The pastoral scene above is not something out of a post-bellum Southern postcard or an illustration from a Mark Twain novel. This is what the town of Harman, now known as Cherry Creek, looked like in the late 19th century. Decades prior, there were reports from early settlers that the cottonwood and pine trees lining the banks averaged 3 to 4 feet in diameter, a bounty of lumber that would continue to be exploited into the 1930s. Centuries before the arrival of the first white settler, there was archaeological evidence of maize and amaranth being grown in the vicinity. There also appeared to be a modest amount of cross-cultural trade prior to the erection of the modern mall complex. This included plains-style moccasins alongside yucca-woven sandals and some seashells that could have only come from the Gulf of Mexico or Gulf of California. The modern trading Mecca and urban residential district of Cherry Creek is now bounded by 6th Avenue, Alameda Avenue, and University and Colorado Boulevards.
It might surprise some to find that the town of Harman was founded by a lawyer/Confederate veteran and his wife, who relocated from Mississippi in 1872. Another interesting twist in the story involves early writers of Denver’s history crediting “L.B. Harman” with the founding of the town. No record of any L.B. Harman exists in the library’s records of the time, but the 1874 Thayer’s map clearly shows the area to be owned by Lou G. Harman, the wife of Edwin. It is, therefore, not clear which member of the couple actually invested the money and founded the town, but, on paper, it seems that Louise (Lou) Glover Harman was the official town mother. It has been suggested that Lou may have been a war widow before marrying Edwin and had applied for land via the Homestead Act. Edwin, as a member of the Thirteenth Regiment of Mississippi Infantry, would have been excluded from any such land grants. So far, however, no homestead patent has been found in her name.
By 1882, a number of lots had been sold off and the town was officially founded, though an official vote on incorporation didn’t pass until 1886. At that time, the community lacked a central water supply, had ungraded streets, and a nearby creek was used by much of the Denver area as an outlet for sewage. According to an 1887 Denver Times article, “Harman incorporated because irrigation for crops and trees was needed for protection against tramps, bums, bummers (roughneck hoodlums), and the liquor traffic.” Just as the town was coming into its own, the Panic of 1893 hit the country and Colorado suffered particular calamity due to the collapse of silver prices. Towns like Harman were rendered bankrupt and Harman residents voted to become part of Denver in September of 1894. Since then, the neighborhood has seen plenty of change and growth, from city garbage dumps and homeless encampments on the site of the current mall to trendy hunting grounds for fashionistas.
The first Harman schoolhouse was built of wood frame in 1867 on the site of what would later become the Bromwell School’s gymnasium. Prior to the construction of the town hall in 1891, it was used for political events, church services and town board meetings. The building was razed in 1883 by a coal furnace fire and was replaced with the iconic Colorado sandstone structure pictured above. The new structure continued to serve as a community center and even added a public reading room and library in 1892. In 1906, the school was renamed for Henry P. H. Bromwell, a progressive politician who helped craft the state constitution and was an advocate for free, universal education and women’s suffrage. In 1976, the school was demolished and replaced with the modern Bromwell School.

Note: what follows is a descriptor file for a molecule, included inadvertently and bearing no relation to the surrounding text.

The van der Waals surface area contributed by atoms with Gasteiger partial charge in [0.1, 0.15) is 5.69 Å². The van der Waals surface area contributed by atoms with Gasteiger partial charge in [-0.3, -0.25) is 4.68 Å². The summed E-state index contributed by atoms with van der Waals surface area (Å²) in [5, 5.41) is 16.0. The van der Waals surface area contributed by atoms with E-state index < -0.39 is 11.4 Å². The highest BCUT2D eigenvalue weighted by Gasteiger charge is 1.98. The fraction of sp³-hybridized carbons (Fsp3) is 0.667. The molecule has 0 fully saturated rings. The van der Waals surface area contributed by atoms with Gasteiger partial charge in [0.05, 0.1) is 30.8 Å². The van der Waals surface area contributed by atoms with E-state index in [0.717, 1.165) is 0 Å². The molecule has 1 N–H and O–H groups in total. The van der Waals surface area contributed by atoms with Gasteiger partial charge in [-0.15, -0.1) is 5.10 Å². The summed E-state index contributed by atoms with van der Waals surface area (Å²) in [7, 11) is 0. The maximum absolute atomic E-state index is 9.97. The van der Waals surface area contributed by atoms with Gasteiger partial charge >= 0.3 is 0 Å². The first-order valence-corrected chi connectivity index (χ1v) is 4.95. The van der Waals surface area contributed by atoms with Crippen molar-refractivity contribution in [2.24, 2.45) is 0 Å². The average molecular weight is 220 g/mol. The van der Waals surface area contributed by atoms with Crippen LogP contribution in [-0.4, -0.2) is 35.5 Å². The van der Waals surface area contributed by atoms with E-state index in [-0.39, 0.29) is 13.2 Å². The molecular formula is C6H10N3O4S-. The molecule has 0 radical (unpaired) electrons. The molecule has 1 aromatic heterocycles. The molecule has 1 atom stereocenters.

In 1889, trustee John McElroy lobbied for $100.00 to be apportioned in order to construct a formal town hall. A search for a proper plot was begun in earnest in 1891. As land values had already begun to skyrocket due to land speculators, the hefty sum of $1,000.00 was paid to Walter Dunning for his lot at the corner of Vasquez and Ellis (now 4th Ave and St. Paul). Architect, Franklin E. Kidder was hired to design and build the structure. He was best known for designing a number of churches and the remodel of the Broadway Hotel. The style has been described as “an Italianate Victorian brick structure.” It is highlighted by wood brackets under the cornices on the street-facing sides of the building. The upper story is adorned by tall sash windows slightly recessed beneath brick arches. This design is similar to the later Denver Square style and was quite common among commercial properties of the time.
During its brief period of service, the town hall was used for Bromwell School graduations, dances, meetings and other social gatherings. By 1895, Harman was annexed by the City of Denver and was no longer needed as a town hall. Upkeep had also become expensive even with regular use payments by groups like the Order of Oddfellows 105. For a number of years, it also housed the police station and fire department for the district. In 1934, an ordinance was passed to facilitate the sale of the building to the Lawrence N. Greenleaf Masonic Building Association for the sum of $1,000.00. Greenleaf was a well-known merchant, education board member, and pioneer poet who went by the pen name Peter Pun-ever. In 2005, this piece of history was sold to developer Paul Kobey who converted it into a private residence.